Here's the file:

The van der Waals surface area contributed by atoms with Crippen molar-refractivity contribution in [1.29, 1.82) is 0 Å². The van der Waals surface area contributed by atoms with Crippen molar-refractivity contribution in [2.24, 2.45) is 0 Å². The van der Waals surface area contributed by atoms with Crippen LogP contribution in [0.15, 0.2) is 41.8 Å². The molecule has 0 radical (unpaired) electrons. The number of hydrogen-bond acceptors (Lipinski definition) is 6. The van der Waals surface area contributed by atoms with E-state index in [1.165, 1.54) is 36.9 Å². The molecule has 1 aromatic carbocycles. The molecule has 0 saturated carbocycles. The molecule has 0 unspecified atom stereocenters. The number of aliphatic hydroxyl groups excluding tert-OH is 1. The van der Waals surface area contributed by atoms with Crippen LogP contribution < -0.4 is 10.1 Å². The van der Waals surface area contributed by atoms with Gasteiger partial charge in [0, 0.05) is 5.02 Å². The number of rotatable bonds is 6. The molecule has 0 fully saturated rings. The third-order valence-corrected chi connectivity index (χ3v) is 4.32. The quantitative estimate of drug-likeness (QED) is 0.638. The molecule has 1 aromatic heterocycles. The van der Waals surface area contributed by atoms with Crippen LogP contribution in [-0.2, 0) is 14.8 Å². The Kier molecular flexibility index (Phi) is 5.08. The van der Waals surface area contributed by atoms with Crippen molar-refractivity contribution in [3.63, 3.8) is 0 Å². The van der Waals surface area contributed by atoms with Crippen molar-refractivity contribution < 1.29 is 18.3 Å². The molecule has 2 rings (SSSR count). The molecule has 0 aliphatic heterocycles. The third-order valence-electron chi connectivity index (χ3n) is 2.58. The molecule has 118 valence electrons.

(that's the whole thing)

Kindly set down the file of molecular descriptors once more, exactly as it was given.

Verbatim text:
The van der Waals surface area contributed by atoms with Crippen molar-refractivity contribution in [1.29, 1.82) is 0 Å². The van der Waals surface area contributed by atoms with Crippen molar-refractivity contribution in [2.24, 2.45) is 0 Å². The van der Waals surface area contributed by atoms with Crippen LogP contribution in [0.15, 0.2) is 41.8 Å². The molecule has 0 radical (unpaired) electrons. The number of hydrogen-bond acceptors (Lipinski definition) is 6. The van der Waals surface area contributed by atoms with E-state index in [1.165, 1.54) is 36.9 Å². The molecule has 1 aromatic carbocycles. The molecule has 0 saturated carbocycles. The molecule has 0 unspecified atom stereocenters. The number of aliphatic hydroxyl groups excluding tert-OH is 1. The van der Waals surface area contributed by atoms with Crippen LogP contribution < -0.4 is 10.1 Å². The van der Waals surface area contributed by atoms with Gasteiger partial charge in [0, 0.05) is 5.02 Å². The number of rotatable bonds is 6. The molecule has 0 fully saturated rings. The third-order valence-corrected chi connectivity index (χ3v) is 4.32. The quantitative estimate of drug-likeness (QED) is 0.638. The molecule has 1 aromatic heterocycles. The van der Waals surface area contributed by atoms with Crippen LogP contribution in [-0.2, 0) is 14.8 Å². The Kier molecular flexibility index (Phi) is 5.08. The van der Waals surface area contributed by atoms with Crippen molar-refractivity contribution in [3.63, 3.8) is 0 Å². The van der Waals surface area contributed by atoms with Crippen molar-refractivity contribution < 1.29 is 18.3 Å². The molecule has 2 rings (SSSR count). The molecule has 0 aliphatic heterocycles. The third-order valence-electron chi connectivity index (χ3n) is 2.58. The molecule has 118 valence electrons.